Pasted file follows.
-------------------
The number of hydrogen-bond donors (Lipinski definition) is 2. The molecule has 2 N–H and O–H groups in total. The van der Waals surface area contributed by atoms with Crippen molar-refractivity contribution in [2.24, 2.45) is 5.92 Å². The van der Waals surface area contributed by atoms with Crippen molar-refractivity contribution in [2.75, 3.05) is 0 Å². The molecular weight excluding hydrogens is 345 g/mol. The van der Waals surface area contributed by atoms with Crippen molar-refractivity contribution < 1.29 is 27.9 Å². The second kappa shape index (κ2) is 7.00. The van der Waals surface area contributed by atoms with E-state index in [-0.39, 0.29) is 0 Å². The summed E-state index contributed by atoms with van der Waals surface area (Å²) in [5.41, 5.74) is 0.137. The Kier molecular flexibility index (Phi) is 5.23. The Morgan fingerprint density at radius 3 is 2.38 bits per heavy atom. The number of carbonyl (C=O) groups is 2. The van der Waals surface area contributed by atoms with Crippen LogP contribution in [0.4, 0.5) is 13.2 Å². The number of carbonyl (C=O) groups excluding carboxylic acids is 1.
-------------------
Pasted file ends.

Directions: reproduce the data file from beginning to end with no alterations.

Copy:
The number of hydrogen-bond donors (Lipinski definition) is 2. The molecule has 2 N–H and O–H groups in total. The van der Waals surface area contributed by atoms with Crippen molar-refractivity contribution in [2.24, 2.45) is 5.92 Å². The van der Waals surface area contributed by atoms with Crippen molar-refractivity contribution in [2.75, 3.05) is 0 Å². The molecular weight excluding hydrogens is 345 g/mol. The van der Waals surface area contributed by atoms with Crippen molar-refractivity contribution < 1.29 is 27.9 Å². The second kappa shape index (κ2) is 7.00. The van der Waals surface area contributed by atoms with E-state index in [-0.39, 0.29) is 0 Å². The summed E-state index contributed by atoms with van der Waals surface area (Å²) in [5.41, 5.74) is 0.137. The Kier molecular flexibility index (Phi) is 5.23. The Morgan fingerprint density at radius 3 is 2.38 bits per heavy atom. The number of carbonyl (C=O) groups is 2. The van der Waals surface area contributed by atoms with Crippen LogP contribution in [0.4, 0.5) is 13.2 Å². The number of carbonyl (C=O) groups excluding carboxylic acids is 1.